Think before you sign

Understand the retirement annuity you have signed up for and don’t let penalties catch you unawares should you wish to cancel the contract

When Neil* could no longer afford to keep up with his retirement annuity (RA) contributions, he was shocked to discover that by cancelling his monthly premium, the value of his policy would be reduced from R342 000 to R284 000 – a reduction of R58 000.

He further discovered that if he wished to transfer his RA to another product provider, he would pay further penalties and his retirement nest egg would fall by a total of R90 000.

Werner*, a small business owner, was equally shocked to discover that his staff would stand to lose 12% of their retirement contributions
when he sold his business.

“As a small business, I could not offer my employees a pension fund but I was worried about their retirement options. So two years ago, I insisted they take out a retirement annuity,” says Werner, whose business has been bought out by a larger company.

The staff will be transferring to the new company’s pension fund.

Unable to afford to contribute to both the RA and the pension fund, many staff members will have to make their RAs paid up and will pay early termination fees equal to 12% of their fund value.

Both these cases highlight the importance of understanding what kind of investment you have signed up for and the implications if you can no longer continue with your contributions.

Not all RAs are the same
There are two types of RAs – one is a policy issued by an insurance company, which can carry an early termination fee, and the other is an investment-linked RA where termination fees are not levied and the underlying investment is usually a unit-trust fund.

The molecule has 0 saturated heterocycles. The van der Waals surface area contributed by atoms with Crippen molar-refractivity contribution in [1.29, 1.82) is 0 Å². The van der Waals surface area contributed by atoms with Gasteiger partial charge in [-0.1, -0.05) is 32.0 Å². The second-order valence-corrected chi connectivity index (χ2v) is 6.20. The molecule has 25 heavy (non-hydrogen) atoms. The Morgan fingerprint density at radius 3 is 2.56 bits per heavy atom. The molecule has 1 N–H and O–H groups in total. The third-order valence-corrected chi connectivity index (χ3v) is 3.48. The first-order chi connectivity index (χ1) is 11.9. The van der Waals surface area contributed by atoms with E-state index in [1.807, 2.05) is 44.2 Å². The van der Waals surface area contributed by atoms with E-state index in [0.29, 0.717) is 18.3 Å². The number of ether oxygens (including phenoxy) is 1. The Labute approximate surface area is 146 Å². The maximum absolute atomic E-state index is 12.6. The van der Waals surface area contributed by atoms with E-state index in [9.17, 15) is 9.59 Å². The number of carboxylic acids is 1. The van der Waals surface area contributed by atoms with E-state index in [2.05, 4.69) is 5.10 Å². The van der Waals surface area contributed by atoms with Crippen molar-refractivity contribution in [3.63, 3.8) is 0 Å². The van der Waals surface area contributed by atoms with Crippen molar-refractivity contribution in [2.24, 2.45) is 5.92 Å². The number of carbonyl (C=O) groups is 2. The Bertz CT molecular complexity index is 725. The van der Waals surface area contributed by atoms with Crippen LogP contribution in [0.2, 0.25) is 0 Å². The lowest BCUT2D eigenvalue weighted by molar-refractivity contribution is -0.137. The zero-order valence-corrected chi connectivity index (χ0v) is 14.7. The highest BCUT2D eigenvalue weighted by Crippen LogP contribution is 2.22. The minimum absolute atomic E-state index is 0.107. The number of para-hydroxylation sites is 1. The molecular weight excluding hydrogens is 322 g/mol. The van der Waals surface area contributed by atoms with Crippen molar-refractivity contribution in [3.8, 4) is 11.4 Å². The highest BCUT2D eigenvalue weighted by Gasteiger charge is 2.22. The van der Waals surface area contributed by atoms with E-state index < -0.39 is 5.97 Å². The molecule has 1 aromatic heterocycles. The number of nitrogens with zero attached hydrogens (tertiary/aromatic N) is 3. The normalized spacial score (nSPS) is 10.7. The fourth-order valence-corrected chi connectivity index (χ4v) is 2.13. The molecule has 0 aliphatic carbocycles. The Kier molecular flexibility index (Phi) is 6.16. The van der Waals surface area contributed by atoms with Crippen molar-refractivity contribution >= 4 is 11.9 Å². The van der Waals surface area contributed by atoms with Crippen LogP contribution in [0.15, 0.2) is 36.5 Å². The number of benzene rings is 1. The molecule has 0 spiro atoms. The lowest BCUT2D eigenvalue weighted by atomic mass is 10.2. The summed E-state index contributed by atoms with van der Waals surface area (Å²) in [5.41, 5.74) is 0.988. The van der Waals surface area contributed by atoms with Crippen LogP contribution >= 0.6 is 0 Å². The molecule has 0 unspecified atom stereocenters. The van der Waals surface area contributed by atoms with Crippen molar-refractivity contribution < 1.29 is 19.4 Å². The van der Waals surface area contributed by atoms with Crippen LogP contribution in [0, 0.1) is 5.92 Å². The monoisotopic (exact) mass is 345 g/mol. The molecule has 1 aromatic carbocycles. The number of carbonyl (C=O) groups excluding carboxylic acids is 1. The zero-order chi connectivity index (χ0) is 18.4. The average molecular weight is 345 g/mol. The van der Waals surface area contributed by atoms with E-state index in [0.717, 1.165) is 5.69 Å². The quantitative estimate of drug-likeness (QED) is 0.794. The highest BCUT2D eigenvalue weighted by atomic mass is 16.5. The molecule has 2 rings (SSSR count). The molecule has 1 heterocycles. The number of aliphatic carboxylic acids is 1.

A policy RA
With a policy RA, the policyholder effectively signs a contract to contribute to the retirement fund until a certain age, usually 55 years old.

If the policyholder breaks that contract, the insurer has the right to deduct certain upfront costs they would have recuperated over the term of that contract.

This is a similar concept to a cellphone contract, where the individual effectively pays off the handset over the duration of the contract.

Investment-linked RA
Under an investment-linked RA, there is no such contract and if the client decides to stop contributions, there is no financial loss.

» What to do if you can no longer afford your premiums
If you have already bought a policy-backed RA and face financial constraints, there are several options open to you.

The following examples are based on Sanlam’s RA products, but can apply to other funds, so it is worth finding out what rules apply:

» Stop your escalation
Nearly all clients have a yearly escalation on their RA so that their contributions keep up with their salary increases.

Most RA products allow the client to cancel the yearly increase without any penalties.

» Take a holiday
Many product providers include a premium holiday of up to 12 months over the lifetime of the policy where no penalties or charges will be subtracted.
Be aware that some funds may lengthen your retirement date if you take a premium holiday.

» Reinstate your premium
If you make your policy paid up but then reinstate it at a later stage, a portion of the early termination fee could be refunded.

» Challenging status quo
Unfortunately, Neil entered his RA contract in 2008.

This means the maximum early termination fee of 30% could be applied and the adviser received the full commission upfront. Therefore, a portion of the early termination fee is the adviser fee, plus interest.

With the advent of the Financial Services Board’s Treating Customers Fairly programme, many of these products could face challenges as they are clearly not fair to the customer.

Also, the product provider would have to justify how the client received R58 000 worth of services.

» Understand implications of moving to a new fund
Clients who have had a poor experience with their financial adviser may be tempted to cash in their policy RA and move to an investment-linked product where they pay a new adviser a more transparent yearly fee of between 0.5% and 1%.